Vulnerable countries that have progressed must not be left out of global agenda, Maldives tells UN

Acting Foreign Minister Mariyam Shakeela of Maldives. UN Photo/Eskinder Debebe

1 October 2013 – Tough challenges faced by vulnerable countries, such as small island developing States (SIDS), must be addressed by any future global development agenda, even if progress has been made in boosting the well-being of their people, the Acting Foreign Minister of the Maldives told the General Assembly today.

“Simply having a high gross national income (GNI) or a high Human Development Index score does not make SIDS less vulnerable to external shocks, including emerging threats such as climate change, Mariyam Shakeela, who is also the Minister of Environment and Energy of her country, said as she opened the final day of this year’s high-level general debate.

She said that her country had made “remarkable progress” in achieving most of the Millennium Development Goals (MDGs), the existing development targets to be reached before 2015, but had experienced setbacks due to a variety of factors, including the loss of development assistance following the country’s graduation from the category of least developed countries or LDCs.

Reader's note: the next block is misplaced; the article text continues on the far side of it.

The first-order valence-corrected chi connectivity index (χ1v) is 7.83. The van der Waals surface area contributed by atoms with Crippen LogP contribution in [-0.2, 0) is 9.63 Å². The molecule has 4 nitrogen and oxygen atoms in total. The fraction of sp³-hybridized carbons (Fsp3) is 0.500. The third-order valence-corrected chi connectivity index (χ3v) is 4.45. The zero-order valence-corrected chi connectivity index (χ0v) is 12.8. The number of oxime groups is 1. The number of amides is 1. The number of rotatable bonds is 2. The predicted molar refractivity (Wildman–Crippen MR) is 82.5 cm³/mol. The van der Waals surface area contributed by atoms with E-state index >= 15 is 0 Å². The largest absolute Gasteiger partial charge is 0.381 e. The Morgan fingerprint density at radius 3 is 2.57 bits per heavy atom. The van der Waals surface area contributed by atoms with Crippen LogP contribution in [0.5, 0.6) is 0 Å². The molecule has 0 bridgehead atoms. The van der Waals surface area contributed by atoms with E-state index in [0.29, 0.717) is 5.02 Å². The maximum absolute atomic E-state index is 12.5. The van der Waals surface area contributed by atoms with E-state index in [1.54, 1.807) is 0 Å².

“The Maldives is a perfect example of a SIDS graduating from LDC status based on distortive data and geographically disassociated global aggregates and indices,” she added. “Even upon graduation, the country continues to face numerous economic, social and climate-change challenges.”

For that reason, the plight of SIDS, even those that are not longer considered among the poorest, must be given differential treatment in the post-2015 agenda now under consideration, she said, supporting the formulation of a goal focussed on such island nations.

Among challenges faced the Maldives, she described severity of the threat posed by climate change, pointing out that 80 per cent of the small nation is barely one and half meters above sea level. She called for urgent international action to reduce that threat.

Noting also that the country had recently held only its second multi-party election, with a second round now awaiting a decision of the Supreme Court, she said that the most pressing challenge to the Maldives remains democracy consolidation, and related building and reform of institutions.

Such challenges do not, however, “mean that larger countries have a right to intervene and attempt to dictate outcomes in domestic affairs of the Maldives,” she stressed, insisting that.

The process must be allowed to proceed constitutionally and without external interference.


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